In the early morning and dusk, topwater lures work well at times. Chugger style topwaters and cigar-shaped lures designed for the walk-the-dog retrieve work extremely well. Use 3- to 4-inch versions of these lures, not the larger ones designed for largemouth bass in lakes. Cork and deer hair poppers cast on a fly rod also work well as do white 1/8-ounce buzzbaits.

The topwater bite can be sporadic. On some days, they hit them with abandon, while on other days, stream smallmouth ignore them completely. If you fish a topwater for 45 minutes or so without a strike during these low light times, switch to sub-surface lures.

In addition to the Elkhorn Creek system in Central Kentucky, anglers can enjoy high quality stream smallmouth fishing across the Bluegrass state. The Gasper River in Warren County, the Little Barren River system in Green and Metcalfe counties, the Russell and Levisa Forks of Big Sandy River in Pike County and the Green River below Green River Lake to Mammoth Cave National Park all offer productive stream smallmouth fishing. The South Fork of Licking River in Bourbon and Harrison counties, the South Fork of the Kentucky River in Clay and Owsley counties, the Cumberland River above the Falls in Bell and Whitley counties, the Rockcastle River in Laurel, Pulaski and Rockcastle counties, the Little Kentucky River in Henry, Trimble and Carroll counties are all good streams to catch smallmouth bass.

Many overlooked smallmouth streams occur across Kentucky. If a local stream has good current with pools and riffles, a rocky bottom and water at least thigh deep, it likely holds smallmouths. Most of these small streams rarely get fished. Remember to get landowner permission before fishing.

Kentucky Fish and Wildlife offers anglers a free brochure on stream smallmouth waters in Kentucky, available in a printable version at the Kentucky Fish and Wildlife webpage at or you may request one by calling 800-858-1549.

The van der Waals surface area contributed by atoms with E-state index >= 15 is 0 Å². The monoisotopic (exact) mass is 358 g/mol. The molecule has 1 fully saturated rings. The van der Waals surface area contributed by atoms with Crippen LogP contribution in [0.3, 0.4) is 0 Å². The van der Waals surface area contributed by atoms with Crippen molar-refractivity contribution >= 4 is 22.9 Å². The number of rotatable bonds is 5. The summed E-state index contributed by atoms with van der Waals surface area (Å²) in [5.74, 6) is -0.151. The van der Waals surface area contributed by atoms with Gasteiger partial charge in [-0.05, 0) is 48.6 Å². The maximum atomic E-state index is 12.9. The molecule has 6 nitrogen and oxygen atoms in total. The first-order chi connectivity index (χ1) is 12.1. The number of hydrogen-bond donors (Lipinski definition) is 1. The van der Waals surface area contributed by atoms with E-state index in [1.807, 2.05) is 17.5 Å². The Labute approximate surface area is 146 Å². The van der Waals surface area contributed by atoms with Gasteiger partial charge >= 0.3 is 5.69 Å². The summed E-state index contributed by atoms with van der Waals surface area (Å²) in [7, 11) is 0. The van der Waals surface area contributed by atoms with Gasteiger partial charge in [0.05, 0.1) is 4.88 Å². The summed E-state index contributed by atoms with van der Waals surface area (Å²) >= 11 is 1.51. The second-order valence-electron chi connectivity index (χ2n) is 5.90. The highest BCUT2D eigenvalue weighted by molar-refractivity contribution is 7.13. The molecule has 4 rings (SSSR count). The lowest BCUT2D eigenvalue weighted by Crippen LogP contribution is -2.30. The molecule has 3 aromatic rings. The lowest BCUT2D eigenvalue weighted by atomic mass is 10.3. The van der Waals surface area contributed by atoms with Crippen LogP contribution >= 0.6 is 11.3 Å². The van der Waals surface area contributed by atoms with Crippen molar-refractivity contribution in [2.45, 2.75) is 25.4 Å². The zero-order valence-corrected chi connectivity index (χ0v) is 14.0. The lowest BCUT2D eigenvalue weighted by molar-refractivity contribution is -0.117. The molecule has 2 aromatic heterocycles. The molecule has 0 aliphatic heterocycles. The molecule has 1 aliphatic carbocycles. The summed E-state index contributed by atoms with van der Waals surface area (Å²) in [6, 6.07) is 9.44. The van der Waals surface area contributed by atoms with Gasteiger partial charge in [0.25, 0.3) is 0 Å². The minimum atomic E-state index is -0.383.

Now is the best time of year to catch trophy stream smallmouth bass. This is the most exciting fishing you can find in Kentucky.

Note: The license year expired Feb. 28. You’ll need to buy a new fishing license, available in the sporting goods section of department stores and tackle shops to fish now. Licenses and permits may also be purchased online from the Kentucky Fish and Wildlife homepage here or by calling 877-598-2401.

This column is from the Kentucky Department of Fish and Wildlife Resources’ Spring Fishing Frenzy series.

Author Lee McClellan is associate editor for Kentucky Afield magazine, the official publication of the Kentucky Department of Fish and Wildlife Resources.

The Kentucky Department of Fish and Wildlife Resources manages, regulates, enforces and promotes responsible use of all fish and wildlife species, their habitats, public wildlife areas and waterways for the benefit of those resources and for public enjoyment. Kentucky Fish and Wildlife is an agency of the Tourism, Arts and Heritage Cabinet. For more information on the department, click here.